Nurse Practitioners (NP) and Physician Assistants (PA) bring immense value to their respective health care organizations, providing exceptional patient care and adding clinical support to care teams.  

Hospitals and the health care system as a whole need this essential group of clinicians—currently numbering more than 450,000 in the U.S. alone, according to the latest figures—in their staffing mix. 

How do NPs and PAs add value to the Healthcare team? 

NPs and PAs are part of the healthcare team and provide similar services as physicians.  Their scope of practice is dependent on state regulations and hospital by-laws. NPs and PAs have the ability to examine patients, diagnose illness, develop and manage treatment plans, prescribe medications, and collaborate with other team members to provide high-quality healthcare. 

A few of the ways NPs and PAs add significant value to the organizations they serve include sharing the workload, providing exceptional patient care, increasing throughput, easing the recruiting burden, reducing surge impact, and affordability. 

Hospitals and the health care system as a whole need this essential group of clinicians—currently numbering more than 450,000 in the U.S. alone, according to the latest figures—in their staffing mix. 

Why NPs and PAs Should Add Value to Their Careers 

NPs and PAs who work towards new certifications and specialization increase their knowledge and skillsets and open more career opportunities.  

Cultivating skills in multiple areas, such as pediatrics, critical care, or long-term and hospice care, increases job security, enhances job qualifications, provides options to work in a broader variety of clinical settings, and adds value to patients and organizations alike.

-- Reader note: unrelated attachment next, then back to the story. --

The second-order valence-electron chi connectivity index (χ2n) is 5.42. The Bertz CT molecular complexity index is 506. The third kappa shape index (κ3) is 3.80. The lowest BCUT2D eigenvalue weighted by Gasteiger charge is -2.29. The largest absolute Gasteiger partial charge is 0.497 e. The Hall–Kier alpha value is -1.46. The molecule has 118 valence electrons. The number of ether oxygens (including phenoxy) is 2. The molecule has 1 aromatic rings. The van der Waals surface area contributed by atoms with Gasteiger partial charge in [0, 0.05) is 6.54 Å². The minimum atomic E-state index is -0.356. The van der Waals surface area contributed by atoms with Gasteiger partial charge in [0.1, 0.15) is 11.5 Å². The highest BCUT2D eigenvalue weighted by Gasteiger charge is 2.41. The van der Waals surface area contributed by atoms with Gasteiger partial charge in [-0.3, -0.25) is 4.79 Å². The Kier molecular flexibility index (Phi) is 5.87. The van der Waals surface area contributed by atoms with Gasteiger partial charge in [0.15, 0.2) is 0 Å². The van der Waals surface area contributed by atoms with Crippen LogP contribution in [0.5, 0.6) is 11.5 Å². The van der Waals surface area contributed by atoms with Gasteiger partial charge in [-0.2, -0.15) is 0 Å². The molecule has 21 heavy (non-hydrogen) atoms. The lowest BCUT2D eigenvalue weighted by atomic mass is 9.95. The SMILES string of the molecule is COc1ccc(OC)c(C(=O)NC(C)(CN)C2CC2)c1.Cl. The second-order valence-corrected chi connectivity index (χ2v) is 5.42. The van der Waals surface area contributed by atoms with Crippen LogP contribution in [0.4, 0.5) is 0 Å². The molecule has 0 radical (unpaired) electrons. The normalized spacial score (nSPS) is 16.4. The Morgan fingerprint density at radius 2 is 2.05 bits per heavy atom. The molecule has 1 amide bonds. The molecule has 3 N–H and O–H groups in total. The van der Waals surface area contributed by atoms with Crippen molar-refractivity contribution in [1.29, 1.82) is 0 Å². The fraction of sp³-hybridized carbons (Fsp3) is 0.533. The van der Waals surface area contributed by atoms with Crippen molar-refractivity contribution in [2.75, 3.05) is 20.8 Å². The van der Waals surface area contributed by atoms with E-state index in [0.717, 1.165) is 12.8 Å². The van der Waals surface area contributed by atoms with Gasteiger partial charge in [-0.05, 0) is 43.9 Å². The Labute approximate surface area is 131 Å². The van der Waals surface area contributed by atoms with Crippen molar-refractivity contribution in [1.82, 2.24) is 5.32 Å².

Nurse Practitioner Specialties  

Most people think of a Nurse Practitioner in family practice, but many are not. An APRN (Advanced Practice Registered Nurse) specializes in a specific role as a CRNA (anesthesia), CNM (midwife), CNP (nurse practitioner), or CNS (nurse specialist).  

While all of these APRNs may be referred to as Nurse Practitioners, the role they play may be very different. A CRNA can relieve the heavy lifting of a busy operating room or be the primary anesthesia team member in small or rural settings. CNMs provide holistic obstetric care by guiding preconception through post-delivery follow-up care. A CNP typically specializes in family practice, pediatrics, or either adult or pediatric medicine acute care. CNPs choose to practice primary or acute care but more and more are choosing to dual certify as the patient population is becoming sicker. This allows them to maintain scope of practice while serving their patients' needs. CNSs also specialize in a specific area of medicine but often extend their role into healthcare management, research, and teaching. With the many ways APRN's practice, they impact patients' lives every day. 

The Nursing Licensure Map website lists 13 different specialty areas NPs can pursue. Some of the common specialties are: 

  • Family Nurse Practitioner – Can see all age groups and practice primary care. 
  • Pediatric-Primary Care Nurse Practitioner – Most NPs who specialize in pediatrics see and treat up to age 21 for primary care-related illnesses. 
  • Pediatric-Acute Care Nurse Practitioner - Specialize in pediatric acute care medicine for ages up to 21. 
  • Neonatal Nurse Practitioner -Treatment of neonatal patients.